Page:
Hor Namhong Threatened With Lawsuit By Dissident

Sourn Serey Ratha, president of the fledgling Khmer Power Party, announced at a press conference on Friday that he would sue For­eign Minister Hor Namhong for defamation and incitement after the minister described him and fellow party members as terrorists last week.

Mr. Serey Ratha, a longtime dissident who spent years abroad, was convicted earlier this year of incitement, plotting against the government, and obstructing elections, and sentenced to seven years in prison before receiving a pardon brokered by Prime Minister Hun Sen and returning to Cambodia to launch the Khmer Power Party. Several party members were also convicted of similar offenses and later pardoned.

Siv Channa/The Cambodia Daily Khmer Power Party President Sourn Serey Ratha holds up a copy of the criminal code during a press conference in Phnom Penh on Friday.
Siv Channa/The Cambodia Daily
Khmer Power Party President Sourn Serey Ratha holds up a copy of the criminal code during a press conference in Phnom Penh on Friday.

During a press conference in Phnom Penh on Friday, Mr. Serey Ratha played an audio clip of Mr. Namhong speaking to reporters on December 7 about the CPP’s commitment to promoting political diversity.
“Especially the party of Sourn Serey Ratha in the United States of America, whose members have even committed terrorism in Cambodia, we also pardoned them and we want to strengthen multiparty democracy,” Mr. Namhong says in the clip.

Mr. Serey Ratha said he found the comments unacceptable and that he would sue Mr. Namhong if he did not receive a public apology for the accusation of terrorism.

“We cannot accept this, because by saying that there were members who committed terrorism, it is incitement to discrimination and it might make some supporters who are interested in joining the Khmer Power Party scared about being arrested or sentenced, because the government has accused them of joining a group that committed terrorism,” he said.

Mr. Serey Ratha said that if no apology was forthcoming, he would file suit against the minister at the Phnom Penh Municipal Court at 10:30 a.m. on Monday for def­amation and incitement to discriminate. He said he would seek 500 million riel (about $125,000) in dam­ages, which he would donate to the Kantha Bopha Children’s Hospitals if he won the case.

He predicted that he had only a “0.000001 percent chance” of prevailing in the suit, but said he felt it was important to push forward with it to defend his party’s reputation.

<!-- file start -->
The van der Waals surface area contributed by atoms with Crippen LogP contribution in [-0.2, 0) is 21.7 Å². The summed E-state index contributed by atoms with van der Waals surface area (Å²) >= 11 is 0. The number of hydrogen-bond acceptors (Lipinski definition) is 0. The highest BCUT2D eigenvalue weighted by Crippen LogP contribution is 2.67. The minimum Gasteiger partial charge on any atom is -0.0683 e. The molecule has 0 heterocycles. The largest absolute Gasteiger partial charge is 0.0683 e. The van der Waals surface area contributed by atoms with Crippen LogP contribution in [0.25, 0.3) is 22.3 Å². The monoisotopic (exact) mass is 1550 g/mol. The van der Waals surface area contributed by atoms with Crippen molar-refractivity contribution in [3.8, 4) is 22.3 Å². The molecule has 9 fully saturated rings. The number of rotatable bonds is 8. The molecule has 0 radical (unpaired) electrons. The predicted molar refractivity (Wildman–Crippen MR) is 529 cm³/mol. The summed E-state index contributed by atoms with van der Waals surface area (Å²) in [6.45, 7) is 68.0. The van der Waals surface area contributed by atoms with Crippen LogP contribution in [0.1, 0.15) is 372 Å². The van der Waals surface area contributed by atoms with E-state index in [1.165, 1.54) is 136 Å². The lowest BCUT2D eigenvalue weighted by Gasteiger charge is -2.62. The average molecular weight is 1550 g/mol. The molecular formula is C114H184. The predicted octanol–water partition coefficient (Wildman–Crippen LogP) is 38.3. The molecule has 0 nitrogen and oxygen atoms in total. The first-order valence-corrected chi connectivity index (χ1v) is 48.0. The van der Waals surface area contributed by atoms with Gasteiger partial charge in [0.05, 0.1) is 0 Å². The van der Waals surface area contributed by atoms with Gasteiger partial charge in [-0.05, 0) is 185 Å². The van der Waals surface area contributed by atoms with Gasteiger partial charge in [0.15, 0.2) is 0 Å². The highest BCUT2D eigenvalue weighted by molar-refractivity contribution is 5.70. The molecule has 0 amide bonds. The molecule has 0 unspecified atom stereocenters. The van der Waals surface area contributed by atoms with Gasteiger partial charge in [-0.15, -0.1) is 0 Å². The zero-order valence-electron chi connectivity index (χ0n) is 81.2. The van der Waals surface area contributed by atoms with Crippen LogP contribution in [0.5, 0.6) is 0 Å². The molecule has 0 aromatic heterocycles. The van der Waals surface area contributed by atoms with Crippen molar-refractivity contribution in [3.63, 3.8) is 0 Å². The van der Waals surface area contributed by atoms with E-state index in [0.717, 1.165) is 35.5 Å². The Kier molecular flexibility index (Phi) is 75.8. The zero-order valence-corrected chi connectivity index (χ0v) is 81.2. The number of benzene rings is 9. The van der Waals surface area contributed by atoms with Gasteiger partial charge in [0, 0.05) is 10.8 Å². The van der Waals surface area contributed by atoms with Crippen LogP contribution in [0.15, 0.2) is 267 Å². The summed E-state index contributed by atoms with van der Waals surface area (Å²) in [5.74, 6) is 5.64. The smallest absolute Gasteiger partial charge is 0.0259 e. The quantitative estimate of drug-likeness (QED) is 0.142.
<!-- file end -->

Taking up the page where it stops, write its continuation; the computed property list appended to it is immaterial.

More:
“Leaders and officials of the Cambodian People’s Party have used this law, and they have always sued politicians and other people who criticize them over their public affairs,” he added, justifying his threat to sue.

Indeed, the suit, if launched, would be a novelty for Mr. Nam­hong, who has filed many defama­tion lawsuits over the years against those who have accused him of col­laborating with the Khmer Rouge. Most recently, an arrest war­rant was issued last month for exiled op­position leader Sam Rainsy based on a conviction for defaming Mr. Namhong in 2008.

Chum Sounry, a spokesman for the Foreign Affairs Ministry, declined to comment on the matter.

“You can contact his [Mr. Nam­hong’s] lawyer, Kar Savuth, because I am not an expert in the law,” he said.
Mr. Savuth declined to comment.

Also at the press conference, Mr. Serey Ratha said he wrote to the Foreign Ministry this month to ask why Cambodia’s ambassador to Switzerland, Ney Samol, had used government letterhead to invite Cam­­bo­dians living in the country to a dinner in early December to meet the prime minister’s son, Hun Manet.

Mr. Serey Ratha provided copies of the invitation letter to journalists at the press conference, and displayed pictures that he said showed Mr. Manet meeting with Cambodians in Switzerland in a room bedecked with CPP flags.

“Are [Cambodian] ambassadors in that area representatives of the Cam­bodian government or representatives of the Cambodian People’s Party?” said Mr. Serey Ratha, arguing the meeting had violated principles of diplomacy and fair play.

“If the Cambodian People’s Par­ty travels to join the meeting abroad and has the right to use ambassa­dors to issue the invitation letter to invite the people to meet with their party, that means that other parties —the Khmer Power Party, the Cambodia National Rescue Party and other parties—when we have a meeting abroad, ambassadors also need to issue the same kind of invitation letter. It is only fair,” he said.

Mr. Manet could not be reached.

Mr. Serey Ratha said he had not received a response to his inquiries.

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